Aside from 1 case in a 32-year-old person, all confirmed cases were in persons <18 years of age, most of whom were male (Table). The most common clinical presentation was a solitary skin lesion. The morphology of the skin lesions was either papillomatous (12/24; 50.0%) or ulcerated (12/24; 50.0%). A total of 11/12 (91.7%) papillomas had a positive PCR for TPE (a specimen was missing for 1 sample), compared with 6/12 (50%) yaws-like ulcers that had a positive PCR for TPE. In addition, 12 persons identified with clinically suspicious yaws lesions tested negative by yaws serology. Among this group, we detected H. ducreyi in 3 persons and IS2404 from M. ulcerans in 2 persons. Most persons with yaws cases (15/24; 62.5%) reported having symptoms for <6 months, although 3 reported persistence of symptoms for >3 years.
Active healthcare seeking for treatment of yaws among users of the Maryland health system appeared low, as did clinical awareness among providers. Fewer than half of persons with confirmed cases reported seeking formal healthcare for lesions before survey activities (Table). Among those seeking care (n = 11), only 1 person received any formal diagnosis (tropical ulcer) although 6 (54.5%) received prescription pharmaceuticals. Use of traditional medicine providers was rarely reported for persons with confirmed yaws (2/24, 8.3% of cases) despite the common use of these pathways for other skin NTDs reported in our project (data not shown). Only 1/7 (14.3%) nonphysician healthcare workers recruited for validation survey activities reported prior awareness of the clinical diagnosis of yaws during presurvey knowledge assessments. Despite this lack of awareness, the positive predictive value (PPV) of confirmed yaws among clinically suspicious cases was promising after a tailored training program for healthcare workers (64.5%, 95% CI 46.5%–80.3%). When broken down by major clinical forms, yaws papillomas demonstrated notably higher clinical PPV than ulcers (Table). Clinical teams were also trained to differentiate between multiple forms of ulcers. The negative predictive value (NPV) among all ulcers clinically diagnosed with non-yaws etiology was high (98.0%, 95% CI 93.1%–99.8%). NPV remained high (94.4%, 95% CI 81.3%–99.3%) when limited to only tropical ulcers, the major differential diagnosis of yaws ulcers.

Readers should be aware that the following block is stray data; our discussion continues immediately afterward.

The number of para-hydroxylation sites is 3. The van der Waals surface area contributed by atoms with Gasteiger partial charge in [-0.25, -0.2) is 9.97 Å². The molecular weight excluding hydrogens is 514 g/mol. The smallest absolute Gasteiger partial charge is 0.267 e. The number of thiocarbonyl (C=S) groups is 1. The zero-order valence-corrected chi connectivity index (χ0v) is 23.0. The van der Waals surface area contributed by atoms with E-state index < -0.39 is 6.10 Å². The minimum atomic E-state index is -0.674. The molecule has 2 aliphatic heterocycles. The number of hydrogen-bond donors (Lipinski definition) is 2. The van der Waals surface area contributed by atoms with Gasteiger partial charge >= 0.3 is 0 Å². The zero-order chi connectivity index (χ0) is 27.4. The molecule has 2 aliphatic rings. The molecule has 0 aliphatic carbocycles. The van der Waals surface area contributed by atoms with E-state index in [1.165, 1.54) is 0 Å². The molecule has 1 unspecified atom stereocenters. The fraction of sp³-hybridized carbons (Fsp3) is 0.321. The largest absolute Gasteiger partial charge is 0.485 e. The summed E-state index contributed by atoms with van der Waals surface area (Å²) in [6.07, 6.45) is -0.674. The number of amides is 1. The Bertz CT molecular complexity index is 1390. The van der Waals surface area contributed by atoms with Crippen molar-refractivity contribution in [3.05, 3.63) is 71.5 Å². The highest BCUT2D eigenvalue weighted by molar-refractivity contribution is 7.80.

To objectively classify the accessibility of survey communities in Maryland County, we used a divisive hierarchical classification algorithm that defined 3 distinct population groups, which we described as high accessible (65 clusters), low accessible (26 clusters), and very low accessible (1 cluster; Appendix 1). Yaws cases were identified in all 3 population groups (Figure 2); the proportion of yaws-endemic communities was inversely correlated with accessibility (high access: 3/65, 4.6%; low access: 3/26, 11.5%; very low access: 1/1, 100%; p = 0.041). Four cases of active yaws were identified in the single very–low-access cluster (Figure 3, cluster A, prevalence 1.3%). This community exhibited similar population density to low-access clusters, but estimated travel times to cities, calculated using friction surface data, were 2.6 times higher and estimated travel times to health facilities were 3.6 times higher. More than half the confirmed cases (14/24; 58.3%) were identified in high-access clusters, including 1 community with 10 cases and prevalence of 2.0% (Figure 3, cluster B). Among the high-access communities, no cases were identified in clusters a priori defined as urban or periurban.
We conducted a sensitivity analysis using alternative clustering algorithms (k-means and agglomerative hierarchical). Both outputs failed to define a very–low-access group, yet delineated low-access populations with strong concordance to the original grouping. Yaws cases were similarly distributed across these 2 groups but lacked statistical evidence of a difference (agglomerative; high, 4/66, 6.1%; low, 4/26, 15.4%; p = 0.22). We also repeated classification analysis with leprosy-endemic communities (Appendix 1). This showed that leprosy did not follow the same patterns as yaws, with cases most frequent in high-access clusters (22/65, 33.8%; low access, 5/26, 19.2%; very low access, 0/1; p = 0.38).